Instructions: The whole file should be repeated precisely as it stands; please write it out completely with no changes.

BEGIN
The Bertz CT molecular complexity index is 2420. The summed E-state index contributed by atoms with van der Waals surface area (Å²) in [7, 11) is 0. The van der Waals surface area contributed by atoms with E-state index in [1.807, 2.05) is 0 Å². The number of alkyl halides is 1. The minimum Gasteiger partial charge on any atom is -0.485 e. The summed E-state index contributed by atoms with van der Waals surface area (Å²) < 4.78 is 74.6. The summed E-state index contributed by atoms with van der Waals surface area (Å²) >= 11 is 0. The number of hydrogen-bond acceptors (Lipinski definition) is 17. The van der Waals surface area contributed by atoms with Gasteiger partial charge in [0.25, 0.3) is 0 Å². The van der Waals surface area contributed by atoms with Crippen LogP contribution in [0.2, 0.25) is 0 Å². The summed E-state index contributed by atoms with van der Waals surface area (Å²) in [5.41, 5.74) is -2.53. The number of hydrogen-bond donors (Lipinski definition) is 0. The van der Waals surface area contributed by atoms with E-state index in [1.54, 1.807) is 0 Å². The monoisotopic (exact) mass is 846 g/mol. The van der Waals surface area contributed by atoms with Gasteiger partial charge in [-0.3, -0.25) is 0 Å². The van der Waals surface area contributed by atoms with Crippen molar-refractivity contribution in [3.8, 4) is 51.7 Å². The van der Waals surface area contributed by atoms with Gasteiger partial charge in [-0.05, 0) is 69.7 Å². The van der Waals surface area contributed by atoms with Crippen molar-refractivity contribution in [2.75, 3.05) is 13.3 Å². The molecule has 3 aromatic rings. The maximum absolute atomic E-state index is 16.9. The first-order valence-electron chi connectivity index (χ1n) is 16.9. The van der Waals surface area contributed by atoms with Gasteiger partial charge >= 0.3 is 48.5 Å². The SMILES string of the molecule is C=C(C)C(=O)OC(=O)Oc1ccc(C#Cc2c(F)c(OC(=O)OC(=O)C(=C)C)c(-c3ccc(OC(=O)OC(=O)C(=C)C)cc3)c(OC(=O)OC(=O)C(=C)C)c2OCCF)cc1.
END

The Bertz CT molecular complexity index is 2420. The summed E-state index contributed by atoms with van der Waals surface area (Å²) in [7, 11) is 0. The van der Waals surface area contributed by atoms with E-state index in [1.807, 2.05) is 0 Å². The number of alkyl halides is 1. The minimum Gasteiger partial charge on any atom is -0.485 e. The summed E-state index contributed by atoms with van der Waals surface area (Å²) < 4.78 is 74.6. The summed E-state index contributed by atoms with van der Waals surface area (Å²) >= 11 is 0. The number of hydrogen-bond acceptors (Lipinski definition) is 17. The van der Waals surface area contributed by atoms with Gasteiger partial charge in [0.25, 0.3) is 0 Å². The van der Waals surface area contributed by atoms with Crippen LogP contribution in [0.2, 0.25) is 0 Å². The summed E-state index contributed by atoms with van der Waals surface area (Å²) in [5.41, 5.74) is -2.53. The number of hydrogen-bond donors (Lipinski definition) is 0. The van der Waals surface area contributed by atoms with E-state index in [1.54, 1.807) is 0 Å². The monoisotopic (exact) mass is 846 g/mol. The van der Waals surface area contributed by atoms with Gasteiger partial charge in [-0.3, -0.25) is 0 Å². The van der Waals surface area contributed by atoms with Crippen molar-refractivity contribution in [3.8, 4) is 51.7 Å². The van der Waals surface area contributed by atoms with Gasteiger partial charge in [-0.05, 0) is 69.7 Å². The van der Waals surface area contributed by atoms with Crippen molar-refractivity contribution in [2.75, 3.05) is 13.3 Å². The molecule has 3 aromatic rings. The maximum absolute atomic E-state index is 16.9. The first-order valence-electron chi connectivity index (χ1n) is 16.9. The van der Waals surface area contributed by atoms with Gasteiger partial charge >= 0.3 is 48.5 Å². The SMILES string of the molecule is C=C(C)C(=O)OC(=O)Oc1ccc(C#Cc2c(F)c(OC(=O)OC(=O)C(=C)C)c(-c3ccc(OC(=O)OC(=O)C(=C)C)cc3)c(OC(=O)OC(=O)C(=C)C)c2OCCF)cc1.